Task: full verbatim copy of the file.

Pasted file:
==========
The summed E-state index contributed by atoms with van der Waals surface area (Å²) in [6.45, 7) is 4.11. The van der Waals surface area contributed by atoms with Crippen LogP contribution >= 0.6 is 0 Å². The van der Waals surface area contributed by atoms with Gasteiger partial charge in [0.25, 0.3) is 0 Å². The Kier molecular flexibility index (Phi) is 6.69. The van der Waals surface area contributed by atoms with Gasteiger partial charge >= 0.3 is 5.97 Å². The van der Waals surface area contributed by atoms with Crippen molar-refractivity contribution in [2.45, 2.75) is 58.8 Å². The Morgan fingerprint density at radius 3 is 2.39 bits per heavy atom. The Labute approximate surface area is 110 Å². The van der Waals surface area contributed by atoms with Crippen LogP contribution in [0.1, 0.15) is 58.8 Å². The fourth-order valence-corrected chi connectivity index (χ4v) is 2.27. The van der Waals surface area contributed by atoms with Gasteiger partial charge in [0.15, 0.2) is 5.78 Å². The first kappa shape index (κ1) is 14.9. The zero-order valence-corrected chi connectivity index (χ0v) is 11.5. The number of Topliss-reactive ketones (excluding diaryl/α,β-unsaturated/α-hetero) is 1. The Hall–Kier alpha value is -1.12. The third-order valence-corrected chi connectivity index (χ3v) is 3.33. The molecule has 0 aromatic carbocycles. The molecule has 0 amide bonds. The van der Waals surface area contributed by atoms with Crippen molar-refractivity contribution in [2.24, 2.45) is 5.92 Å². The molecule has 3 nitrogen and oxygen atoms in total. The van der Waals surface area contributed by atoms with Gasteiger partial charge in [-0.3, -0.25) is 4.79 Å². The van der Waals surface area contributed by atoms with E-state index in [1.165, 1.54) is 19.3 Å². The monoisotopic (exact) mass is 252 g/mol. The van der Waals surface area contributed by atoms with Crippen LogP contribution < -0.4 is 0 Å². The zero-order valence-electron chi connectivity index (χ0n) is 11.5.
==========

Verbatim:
The summed E-state index contributed by atoms with van der Waals surface area (Å²) in [6.45, 7) is 4.11. The van der Waals surface area contributed by atoms with Crippen LogP contribution >= 0.6 is 0 Å². The van der Waals surface area contributed by atoms with Gasteiger partial charge in [0.25, 0.3) is 0 Å². The Kier molecular flexibility index (Phi) is 6.69. The van der Waals surface area contributed by atoms with Gasteiger partial charge >= 0.3 is 5.97 Å². The van der Waals surface area contributed by atoms with Crippen molar-refractivity contribution in [2.45, 2.75) is 58.8 Å². The Morgan fingerprint density at radius 3 is 2.39 bits per heavy atom. The Labute approximate surface area is 110 Å². The van der Waals surface area contributed by atoms with Crippen LogP contribution in [0.1, 0.15) is 58.8 Å². The fourth-order valence-corrected chi connectivity index (χ4v) is 2.27. The van der Waals surface area contributed by atoms with Gasteiger partial charge in [0.15, 0.2) is 5.78 Å². The first kappa shape index (κ1) is 14.9. The zero-order valence-corrected chi connectivity index (χ0v) is 11.5. The number of Topliss-reactive ketones (excluding diaryl/α,β-unsaturated/α-hetero) is 1. The Hall–Kier alpha value is -1.12. The third-order valence-corrected chi connectivity index (χ3v) is 3.33. The molecule has 0 aromatic carbocycles. The molecule has 0 amide bonds. The van der Waals surface area contributed by atoms with Crippen molar-refractivity contribution in [2.24, 2.45) is 5.92 Å². The molecule has 3 nitrogen and oxygen atoms in total. The van der Waals surface area contributed by atoms with Gasteiger partial charge in [-0.3, -0.25) is 4.79 Å². The van der Waals surface area contributed by atoms with E-state index in [1.165, 1.54) is 19.3 Å². The monoisotopic (exact) mass is 252 g/mol. The van der Waals surface area contributed by atoms with Crippen LogP contribution < -0.4 is 0 Å². The zero-order valence-electron chi connectivity index (χ0n) is 11.5.